As we start to gear up for the summer release of The Amazing Spider-Man, New character photos that double as computer wallpaper have surfaced; As well a fantastic new interview with director Marc Webb…..
Marc Webb: That’s part of the untold story certainly. It’s really important for us to be able to communicate that this isn’t a remake of Sam Raimi’s movie. There’s a new territory, there’s a new villain, it’s a different Peter Parker.
Why did you feel Gwen Stacy was the way to go as opposed to Mary Jane?
Webb: We’ve seen Mary Jane. I also think that Gwen Stacy is a young scientifically minded woman who’s super smart, maybe even a little bit smarter than Peter at times. I like that dynamic, that there was a rivalry between the two of them in some way. And I think Emma and Andrew’s chemistry really describes that in a fun, very intimate way.
Looking at the trailers and the poster, this film seems to have a bit of a darker tone to it, yet Spidey has always been a wisecracking, fun kind of super-hero. Are you able to maintain that humor in your film?
Webb: There’s this trickster quality we were very keen on exploring, with that humor and that fun and that wisecracking stuff. We wanted to keep that alive, but we wanted it to be realistic. We wanted that humor to come from a real place. My aim was to create a world where you could feel all those emotions. There are certainly darker, more intense feelings in this movie. There is betrayal, there is tragedy, but there’s also humor and romance. So it’s a very complex bouquet of emotions, but what you have to tread on is what feels authentic and what feels real, and you have to earn those different emotions. There are moments of furiousness and gravity, absolutely. But are there moments of humor and levity and whimsy? Absolutely. Andrew was really great. He used this term to describe Peter Parker in Spider-Man and Spider-Man in particular: he’s a trickster. He was like “How would Spider-Man web this guy? He’d give him a wedgy or he’d dos some awful graffiti.” There’s a punk rock quality to Peter Parker that’s really irreverent and fun and that’s something that Andrew embodies in a way that we haven’t seen before. Certainly the materials that have come out have a darker sentiment or there’s a darker projection, but we’re very keen on staying loyal to the humor of Spider-Man.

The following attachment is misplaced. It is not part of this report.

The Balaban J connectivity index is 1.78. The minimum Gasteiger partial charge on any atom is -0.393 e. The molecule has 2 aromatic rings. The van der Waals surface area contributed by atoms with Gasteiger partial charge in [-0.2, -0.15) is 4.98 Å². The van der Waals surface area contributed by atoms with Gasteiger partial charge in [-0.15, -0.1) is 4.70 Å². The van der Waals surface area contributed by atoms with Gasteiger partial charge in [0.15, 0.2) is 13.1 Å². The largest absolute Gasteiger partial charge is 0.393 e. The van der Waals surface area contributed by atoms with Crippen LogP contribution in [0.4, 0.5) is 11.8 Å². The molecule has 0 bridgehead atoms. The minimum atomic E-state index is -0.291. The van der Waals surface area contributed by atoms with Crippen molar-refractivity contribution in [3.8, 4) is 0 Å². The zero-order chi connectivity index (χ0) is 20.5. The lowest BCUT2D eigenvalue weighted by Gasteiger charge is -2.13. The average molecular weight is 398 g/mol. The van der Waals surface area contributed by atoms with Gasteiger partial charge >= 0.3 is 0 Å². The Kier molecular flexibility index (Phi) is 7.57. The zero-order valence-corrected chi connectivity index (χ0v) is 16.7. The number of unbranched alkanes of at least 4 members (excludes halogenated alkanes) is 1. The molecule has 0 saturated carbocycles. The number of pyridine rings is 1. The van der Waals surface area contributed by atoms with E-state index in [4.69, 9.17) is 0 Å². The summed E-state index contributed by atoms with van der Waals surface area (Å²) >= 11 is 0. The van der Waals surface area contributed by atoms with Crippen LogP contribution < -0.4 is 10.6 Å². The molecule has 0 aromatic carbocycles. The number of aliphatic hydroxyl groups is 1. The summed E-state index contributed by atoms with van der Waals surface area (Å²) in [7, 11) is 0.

It seems the way Spider-Man is, his powers and the way he moves, would really lend itself to 3D.
Webb: When we first talked about it, it was in the heyday of 3D and there was a lot of craziness about it. But it was never forced upon us. I thought if there’s ever a movie that should be in 3D, it’s Spider-Man for crying out loud. And watching it in 3D, particularly in IMAX, even the early stuff I’ve seen, it’s fantastic. You get a visceral feeling that you don’t get any other way when you have good 3D. We shot this all in stereo so it was native 3D. Nothing has been converted. And when you get that scope, the movie gradually expands. It starts off in a very intimate, small way and gradually expands to take advantage of that sensation. So do you have to see it in 3D? No, you’ll still get the thrill of it. But those point-of-view sequences, those came very directly from a philosophy about putting the audience in Spider-Man’s shoes. We wanted them to feel what he feels, and that’s where those sequences came from.
Webb: The Welshman. He’s fantastic. He brings a surly sophistication. Curt Connors is a friend of Peter Parker. He is an ally who evolves into an adversary, but Peter always cares deeply for Dr. Connors. Rhys has tow sides to his personality. He has a wonderful kindness and warmth, and he has this surly rock ‘n’ roll part of his personality and you really sense both of those in this movie.